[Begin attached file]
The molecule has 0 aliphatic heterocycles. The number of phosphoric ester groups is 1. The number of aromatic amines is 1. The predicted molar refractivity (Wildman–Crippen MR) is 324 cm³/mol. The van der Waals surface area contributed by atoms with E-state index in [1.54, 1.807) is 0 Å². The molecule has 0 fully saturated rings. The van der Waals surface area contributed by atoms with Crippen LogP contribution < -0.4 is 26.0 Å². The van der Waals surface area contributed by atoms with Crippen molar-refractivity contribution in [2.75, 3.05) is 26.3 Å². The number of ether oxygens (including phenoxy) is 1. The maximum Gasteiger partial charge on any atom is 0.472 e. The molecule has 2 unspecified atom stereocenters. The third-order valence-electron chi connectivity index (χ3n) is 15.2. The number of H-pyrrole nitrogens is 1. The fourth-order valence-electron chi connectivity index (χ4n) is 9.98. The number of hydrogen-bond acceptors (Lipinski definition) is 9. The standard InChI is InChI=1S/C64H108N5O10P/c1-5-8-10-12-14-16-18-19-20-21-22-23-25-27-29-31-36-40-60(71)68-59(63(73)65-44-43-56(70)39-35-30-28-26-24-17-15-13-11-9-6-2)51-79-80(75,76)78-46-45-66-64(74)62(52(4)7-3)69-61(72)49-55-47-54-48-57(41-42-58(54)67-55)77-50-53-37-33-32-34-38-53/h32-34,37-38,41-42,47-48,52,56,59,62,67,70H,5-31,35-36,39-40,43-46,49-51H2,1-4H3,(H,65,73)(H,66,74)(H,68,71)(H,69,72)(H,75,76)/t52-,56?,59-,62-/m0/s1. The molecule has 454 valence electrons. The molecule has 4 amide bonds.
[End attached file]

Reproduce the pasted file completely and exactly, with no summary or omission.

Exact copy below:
The molecule has 0 aliphatic heterocycles. The number of phosphoric ester groups is 1. The number of aromatic amines is 1. The predicted molar refractivity (Wildman–Crippen MR) is 324 cm³/mol. The van der Waals surface area contributed by atoms with E-state index in [1.54, 1.807) is 0 Å². The molecule has 0 fully saturated rings. The van der Waals surface area contributed by atoms with Crippen LogP contribution < -0.4 is 26.0 Å². The van der Waals surface area contributed by atoms with Crippen molar-refractivity contribution in [2.75, 3.05) is 26.3 Å². The number of ether oxygens (including phenoxy) is 1. The maximum Gasteiger partial charge on any atom is 0.472 e. The molecule has 2 unspecified atom stereocenters. The third-order valence-electron chi connectivity index (χ3n) is 15.2. The number of H-pyrrole nitrogens is 1. The fourth-order valence-electron chi connectivity index (χ4n) is 9.98. The number of hydrogen-bond acceptors (Lipinski definition) is 9. The standard InChI is InChI=1S/C64H108N5O10P/c1-5-8-10-12-14-16-18-19-20-21-22-23-25-27-29-31-36-40-60(71)68-59(63(73)65-44-43-56(70)39-35-30-28-26-24-17-15-13-11-9-6-2)51-79-80(75,76)78-46-45-66-64(74)62(52(4)7-3)69-61(72)49-55-47-54-48-57(41-42-58(54)67-55)77-50-53-37-33-32-34-38-53/h32-34,37-38,41-42,47-48,52,56,59,62,67,70H,5-31,35-36,39-40,43-46,49-51H2,1-4H3,(H,65,73)(H,66,74)(H,68,71)(H,69,72)(H,75,76)/t52-,56?,59-,62-/m0/s1. The molecule has 454 valence electrons. The molecule has 4 amide bonds.